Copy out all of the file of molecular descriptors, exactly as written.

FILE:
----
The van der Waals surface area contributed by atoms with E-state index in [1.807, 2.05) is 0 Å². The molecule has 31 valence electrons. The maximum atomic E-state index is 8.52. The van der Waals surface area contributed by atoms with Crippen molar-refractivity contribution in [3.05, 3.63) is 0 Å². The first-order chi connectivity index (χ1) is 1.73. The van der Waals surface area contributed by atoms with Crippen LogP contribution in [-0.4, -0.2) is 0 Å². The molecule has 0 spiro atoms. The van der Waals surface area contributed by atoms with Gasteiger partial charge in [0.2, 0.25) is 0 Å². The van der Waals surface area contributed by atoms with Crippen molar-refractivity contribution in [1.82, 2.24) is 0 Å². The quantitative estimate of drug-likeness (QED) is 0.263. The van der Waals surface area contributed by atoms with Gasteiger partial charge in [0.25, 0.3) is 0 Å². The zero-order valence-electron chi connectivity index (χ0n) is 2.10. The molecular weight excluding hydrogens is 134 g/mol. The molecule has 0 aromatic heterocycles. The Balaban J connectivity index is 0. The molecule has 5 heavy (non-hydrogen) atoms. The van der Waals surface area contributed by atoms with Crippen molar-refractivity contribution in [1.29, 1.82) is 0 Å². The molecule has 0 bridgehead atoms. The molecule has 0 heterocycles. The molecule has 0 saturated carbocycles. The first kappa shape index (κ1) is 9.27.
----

The van der Waals surface area contributed by atoms with E-state index in [1.807, 2.05) is 0 Å². The molecule has 31 valence electrons. The maximum atomic E-state index is 8.52. The van der Waals surface area contributed by atoms with Crippen molar-refractivity contribution in [3.05, 3.63) is 0 Å². The first-order chi connectivity index (χ1) is 1.73. The van der Waals surface area contributed by atoms with Crippen LogP contribution in [-0.4, -0.2) is 0 Å². The molecule has 0 spiro atoms. The van der Waals surface area contributed by atoms with Gasteiger partial charge in [0.2, 0.25) is 0 Å². The van der Waals surface area contributed by atoms with Crippen molar-refractivity contribution in [1.82, 2.24) is 0 Å². The quantitative estimate of drug-likeness (QED) is 0.263. The van der Waals surface area contributed by atoms with Gasteiger partial charge in [0.25, 0.3) is 0 Å². The zero-order valence-electron chi connectivity index (χ0n) is 2.10. The molecular weight excluding hydrogens is 134 g/mol. The molecule has 0 aromatic heterocycles. The Balaban J connectivity index is 0. The molecule has 5 heavy (non-hydrogen) atoms. The van der Waals surface area contributed by atoms with Crippen molar-refractivity contribution in [1.29, 1.82) is 0 Å². The molecule has 0 bridgehead atoms. The molecule has 0 heterocycles. The molecule has 0 saturated carbocycles. The first kappa shape index (κ1) is 9.27.